More powerful bows required a windlass device consisting of a ratchet and pulleys. All this power released a bolt as crossbow arrows are known that could travel perhaps — yards — m. As you can see from figure 1.
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A crossbow, with a lever device for spanning. Note the trigger mechanism. The bolt is placed along a longitudinal groove in the stock. The advantage of crossbows over longbows was that the bowman needed relatively little training and strength. The disadvantage was the slow rate of fire—perhaps one or two bolts per minute. The internal ballistics of crossbows is the same as that of longbows, though the parameters are different.
From the perspective of the ballistics historian, crossbows are significant because they are closely analogous to—and indeed in many ways anticipated the early use of—gunpowder weapons. Crossbows overlapped with early hand-held gunpowder weapons and provided the standard against which these new weapons were measured. I wrote about it a few years ago, but since then some impressive high-speed photographic evidence has been released that dramatically confirms the technical explanation. Picture a longbow viewed from above. It is drawn and the arrow is about to be released.
Hit the pause button; picture the arrow geometry in your mind. The back end of the arrow has a groove the nock that holds the bowstring in place. The arrow shaft lies alongside the bow handle. Because of bow handle thickness, the arrow is not pointing exactly at the target but instead is offset, pointing a little to the left if the arrow shaft passes to the left of the handle. Now resume the motion, as our archer releases the bowstring.
The string rapidly approaches the bow handle, and so the arrow accelerates but also think about it increases the offset angle. Surely, then, at release the arrow will move away to the left of the target direction, due to deflection by the bow handle? This makes sense, but it does not happen—real arrows are released in the target direction. Hence the paradox. The explanation is strange. A perfectly stiff longbow arrow may indeed follow a trajectory that deflects from the target direction, but real arrow shafts are far from being stiff.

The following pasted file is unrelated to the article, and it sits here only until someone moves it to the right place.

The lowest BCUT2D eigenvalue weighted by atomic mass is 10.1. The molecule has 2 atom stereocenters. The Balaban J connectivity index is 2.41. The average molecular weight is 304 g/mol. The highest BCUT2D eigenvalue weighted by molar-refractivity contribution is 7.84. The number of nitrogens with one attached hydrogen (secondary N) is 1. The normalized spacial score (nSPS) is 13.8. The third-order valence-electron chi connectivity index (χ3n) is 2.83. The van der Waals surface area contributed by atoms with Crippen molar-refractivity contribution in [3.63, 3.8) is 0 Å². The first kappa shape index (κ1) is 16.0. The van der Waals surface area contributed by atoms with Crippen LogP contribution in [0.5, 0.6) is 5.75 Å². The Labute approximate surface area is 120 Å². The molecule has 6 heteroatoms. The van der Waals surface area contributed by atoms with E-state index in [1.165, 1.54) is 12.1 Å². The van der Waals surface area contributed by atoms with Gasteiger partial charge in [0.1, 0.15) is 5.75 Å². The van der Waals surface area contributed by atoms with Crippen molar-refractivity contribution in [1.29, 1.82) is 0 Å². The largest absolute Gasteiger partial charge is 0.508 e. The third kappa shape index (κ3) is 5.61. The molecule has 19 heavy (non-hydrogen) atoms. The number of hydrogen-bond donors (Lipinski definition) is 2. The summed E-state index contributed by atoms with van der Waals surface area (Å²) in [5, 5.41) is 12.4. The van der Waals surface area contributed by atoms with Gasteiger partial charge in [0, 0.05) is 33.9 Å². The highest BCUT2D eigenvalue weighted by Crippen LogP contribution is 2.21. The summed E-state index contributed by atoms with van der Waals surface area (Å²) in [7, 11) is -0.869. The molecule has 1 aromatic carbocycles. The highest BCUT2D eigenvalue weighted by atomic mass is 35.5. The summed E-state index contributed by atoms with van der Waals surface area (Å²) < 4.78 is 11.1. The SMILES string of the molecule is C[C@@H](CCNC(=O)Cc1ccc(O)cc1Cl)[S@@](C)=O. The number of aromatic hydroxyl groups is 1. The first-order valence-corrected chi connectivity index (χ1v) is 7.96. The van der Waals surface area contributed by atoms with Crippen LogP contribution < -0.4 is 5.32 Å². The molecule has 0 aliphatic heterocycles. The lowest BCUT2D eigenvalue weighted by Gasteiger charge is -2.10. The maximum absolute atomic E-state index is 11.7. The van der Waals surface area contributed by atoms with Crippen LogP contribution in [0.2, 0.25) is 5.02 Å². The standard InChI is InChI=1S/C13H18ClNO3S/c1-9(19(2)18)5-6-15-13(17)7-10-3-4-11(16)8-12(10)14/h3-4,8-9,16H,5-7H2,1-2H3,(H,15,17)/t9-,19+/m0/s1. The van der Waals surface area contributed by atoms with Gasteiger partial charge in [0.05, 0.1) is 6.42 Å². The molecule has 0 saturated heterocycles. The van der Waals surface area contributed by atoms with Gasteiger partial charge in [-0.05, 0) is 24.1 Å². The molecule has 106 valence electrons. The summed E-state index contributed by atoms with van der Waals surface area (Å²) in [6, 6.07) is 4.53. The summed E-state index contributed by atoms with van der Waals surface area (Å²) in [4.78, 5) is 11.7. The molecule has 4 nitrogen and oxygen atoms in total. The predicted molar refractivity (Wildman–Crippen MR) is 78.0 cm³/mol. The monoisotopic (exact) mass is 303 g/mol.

What happens is this: rapid acceleration by the bowstring causes a wooden arrow shaft to buckle. That is, the shaft bends longitudinally under pressure from the string, and the arrow head realigns with the line of sight direction due to this bending. Once past the handle, the arrow then bends back the other way: it vibrates in a horizontal plane. The vibration is initiated by the sudden impulse provided by the bowstring; its frequency depends upon arrow shaft characteristics.
You can see that it is important, if the arrow is not to be deflected by the bow handle, that the vibration must not be too fast or too slow, because then the arrow fletching the feathers would strike the handle. At just the right frequency, the arrow bends around the handle, barely touching it after the initial release. This is why it is important for archers to match the bow and arrow: as with firearms, the ammunition and the weapon must be designed for each other.